for tomorrow

NMMU News

16/03/2017

THE digital project, Common Good First, of which NMMU’s Centre for Community Technologies is the lead South African co-coordinator, has won a top international award.

The project received the distinguished Ashoka U Cordes Innovation Award in celebration of its successful community partnership efforts. NMMU is also responsible for building the digital platform in collaboration with the University of the Western Cape.

The platform has been recognised by Ashoka U, a global network of universities and colleges which focuses on social innovation, for its ambitions to identify, showcase and connect social impact projects to each other, and to universities for the research, evaluation, teaching and student engagement.

The digital platform showcases social innovation, social enterprise and community projects. Common Good First also connects organisations to peer projects, academics and higher education institutions in South African and across the world.

It also helps projects improve their digital literacy and information and technology (ICT) skills so they can share their stories, skills, knowledge and solutions, and grow their support bases and networks.

The project is a partnership between several South African and international universities, with the universities helping to identify innovation projects, including those with whom they are already engaged.

The developer of the project and its primary coordinator is Glasgow Caledonian University in Scotland.

Common Good First is funded by the EU programme, Erasmus+, a funding stream for education.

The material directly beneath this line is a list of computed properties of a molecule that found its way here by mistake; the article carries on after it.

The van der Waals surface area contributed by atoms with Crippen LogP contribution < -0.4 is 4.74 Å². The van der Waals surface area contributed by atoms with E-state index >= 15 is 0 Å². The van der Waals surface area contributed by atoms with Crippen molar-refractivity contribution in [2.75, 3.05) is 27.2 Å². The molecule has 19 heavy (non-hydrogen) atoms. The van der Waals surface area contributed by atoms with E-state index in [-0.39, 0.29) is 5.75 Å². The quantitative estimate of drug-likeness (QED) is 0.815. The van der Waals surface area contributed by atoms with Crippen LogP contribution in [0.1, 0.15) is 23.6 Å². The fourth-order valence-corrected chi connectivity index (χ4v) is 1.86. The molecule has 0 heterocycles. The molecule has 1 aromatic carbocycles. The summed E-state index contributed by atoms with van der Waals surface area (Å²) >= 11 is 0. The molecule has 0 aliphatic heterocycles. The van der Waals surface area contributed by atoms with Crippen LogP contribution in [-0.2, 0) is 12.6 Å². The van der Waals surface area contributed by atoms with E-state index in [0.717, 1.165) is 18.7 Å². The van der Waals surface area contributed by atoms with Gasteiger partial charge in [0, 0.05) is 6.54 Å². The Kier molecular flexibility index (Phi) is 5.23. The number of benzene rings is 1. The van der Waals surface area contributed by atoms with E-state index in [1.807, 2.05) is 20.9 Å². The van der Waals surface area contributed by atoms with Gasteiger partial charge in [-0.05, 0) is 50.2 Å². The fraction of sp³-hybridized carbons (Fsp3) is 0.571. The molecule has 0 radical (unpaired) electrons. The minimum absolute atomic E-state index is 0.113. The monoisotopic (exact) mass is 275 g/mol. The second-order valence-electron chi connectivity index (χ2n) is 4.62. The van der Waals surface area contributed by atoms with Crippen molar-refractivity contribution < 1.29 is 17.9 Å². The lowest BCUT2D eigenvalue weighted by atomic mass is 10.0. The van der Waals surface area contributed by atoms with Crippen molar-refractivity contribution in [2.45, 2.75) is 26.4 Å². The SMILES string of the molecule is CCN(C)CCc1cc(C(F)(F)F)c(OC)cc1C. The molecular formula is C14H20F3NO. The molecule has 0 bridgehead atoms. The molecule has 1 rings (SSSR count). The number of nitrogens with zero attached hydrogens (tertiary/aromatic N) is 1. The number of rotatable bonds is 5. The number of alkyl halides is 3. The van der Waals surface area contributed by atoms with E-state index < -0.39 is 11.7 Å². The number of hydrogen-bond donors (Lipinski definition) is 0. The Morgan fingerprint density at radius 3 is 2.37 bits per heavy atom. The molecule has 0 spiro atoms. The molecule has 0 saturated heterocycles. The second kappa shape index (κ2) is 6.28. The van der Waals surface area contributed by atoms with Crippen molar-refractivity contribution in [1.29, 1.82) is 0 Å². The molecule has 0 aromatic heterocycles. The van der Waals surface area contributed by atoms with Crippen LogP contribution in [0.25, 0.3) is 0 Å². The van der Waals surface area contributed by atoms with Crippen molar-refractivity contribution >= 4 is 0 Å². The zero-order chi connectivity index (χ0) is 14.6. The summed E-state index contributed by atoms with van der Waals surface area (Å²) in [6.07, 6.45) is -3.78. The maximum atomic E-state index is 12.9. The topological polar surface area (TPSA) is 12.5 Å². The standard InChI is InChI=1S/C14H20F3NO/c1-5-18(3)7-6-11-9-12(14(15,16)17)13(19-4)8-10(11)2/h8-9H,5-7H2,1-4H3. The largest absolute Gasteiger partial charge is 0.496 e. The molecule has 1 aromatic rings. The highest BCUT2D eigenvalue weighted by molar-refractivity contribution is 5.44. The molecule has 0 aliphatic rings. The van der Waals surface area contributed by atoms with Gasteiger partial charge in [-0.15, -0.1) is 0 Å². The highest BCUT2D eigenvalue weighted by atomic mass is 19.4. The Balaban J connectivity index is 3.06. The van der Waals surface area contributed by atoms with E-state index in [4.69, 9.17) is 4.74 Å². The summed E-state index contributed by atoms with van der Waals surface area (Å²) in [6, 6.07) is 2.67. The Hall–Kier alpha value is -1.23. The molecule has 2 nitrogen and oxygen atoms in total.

Common Good First was awarded almost €1m over three years (about R15.5m).

“By creating an online network of social innovation and community projects in SA and internationally, it opens incredible opportunities for engagement, co-operation and partnerships between the projects and the Erasmus+ partner universities," says Professor Darelle van Greunen, director of the Centre for Community Technologies at NMMU.

The South African universities included in the project all have strong engagement programmes and relationships with their communities.

In addition to NMMU and UWC, the University of Johannesburg (UJ), North-West University, Free State University and Rhodes University are involved in the project.

A pilot project completed earlier this year in partnership with the faculty of management at UJ included social innovation projects such as the Tshepang Programme for Orphans and Vulnerable Children.

Other universities partnering with the Common Good First project are Reykjavik University in Iceland, Roskilde University in Denmark, Universidad de Alicante in Spain and the University of South East Norway.

Contact information
Professor Darelle Van Greunen
Director: Centre for Community Technologies
Tel: 27 41 504 2090
Darelle.vanGreunen
@nmmu.ac.za